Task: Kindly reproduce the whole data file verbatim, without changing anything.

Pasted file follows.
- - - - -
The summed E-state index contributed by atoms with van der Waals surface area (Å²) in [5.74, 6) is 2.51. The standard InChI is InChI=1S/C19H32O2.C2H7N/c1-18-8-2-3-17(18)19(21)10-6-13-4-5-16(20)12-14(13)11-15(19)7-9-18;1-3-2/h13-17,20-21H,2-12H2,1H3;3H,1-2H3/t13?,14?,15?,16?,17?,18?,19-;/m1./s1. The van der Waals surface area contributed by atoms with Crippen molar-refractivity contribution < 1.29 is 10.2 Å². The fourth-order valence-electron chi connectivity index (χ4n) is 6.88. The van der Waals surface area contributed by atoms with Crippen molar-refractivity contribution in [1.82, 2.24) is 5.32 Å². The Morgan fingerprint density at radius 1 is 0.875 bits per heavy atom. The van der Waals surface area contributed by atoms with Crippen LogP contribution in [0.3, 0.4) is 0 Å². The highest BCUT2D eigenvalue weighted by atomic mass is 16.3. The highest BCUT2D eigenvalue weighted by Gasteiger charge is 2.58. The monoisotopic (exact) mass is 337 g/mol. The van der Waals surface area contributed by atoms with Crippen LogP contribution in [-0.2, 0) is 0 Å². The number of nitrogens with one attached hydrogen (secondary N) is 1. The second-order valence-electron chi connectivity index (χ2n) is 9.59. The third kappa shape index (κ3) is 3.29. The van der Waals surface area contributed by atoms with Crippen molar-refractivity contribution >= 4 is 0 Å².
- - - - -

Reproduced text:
The summed E-state index contributed by atoms with van der Waals surface area (Å²) in [5.74, 6) is 2.51. The standard InChI is InChI=1S/C19H32O2.C2H7N/c1-18-8-2-3-17(18)19(21)10-6-13-4-5-16(20)12-14(13)11-15(19)7-9-18;1-3-2/h13-17,20-21H,2-12H2,1H3;3H,1-2H3/t13?,14?,15?,16?,17?,18?,19-;/m1./s1. The van der Waals surface area contributed by atoms with Crippen molar-refractivity contribution < 1.29 is 10.2 Å². The fourth-order valence-electron chi connectivity index (χ4n) is 6.88. The van der Waals surface area contributed by atoms with Crippen molar-refractivity contribution in [1.82, 2.24) is 5.32 Å². The Morgan fingerprint density at radius 1 is 0.875 bits per heavy atom. The van der Waals surface area contributed by atoms with Crippen LogP contribution in [0.3, 0.4) is 0 Å². The highest BCUT2D eigenvalue weighted by atomic mass is 16.3. The highest BCUT2D eigenvalue weighted by Gasteiger charge is 2.58. The monoisotopic (exact) mass is 337 g/mol. The van der Waals surface area contributed by atoms with Crippen LogP contribution in [-0.2, 0) is 0 Å². The number of nitrogens with one attached hydrogen (secondary N) is 1. The second-order valence-electron chi connectivity index (χ2n) is 9.59. The third kappa shape index (κ3) is 3.29. The van der Waals surface area contributed by atoms with Crippen molar-refractivity contribution >= 4 is 0 Å².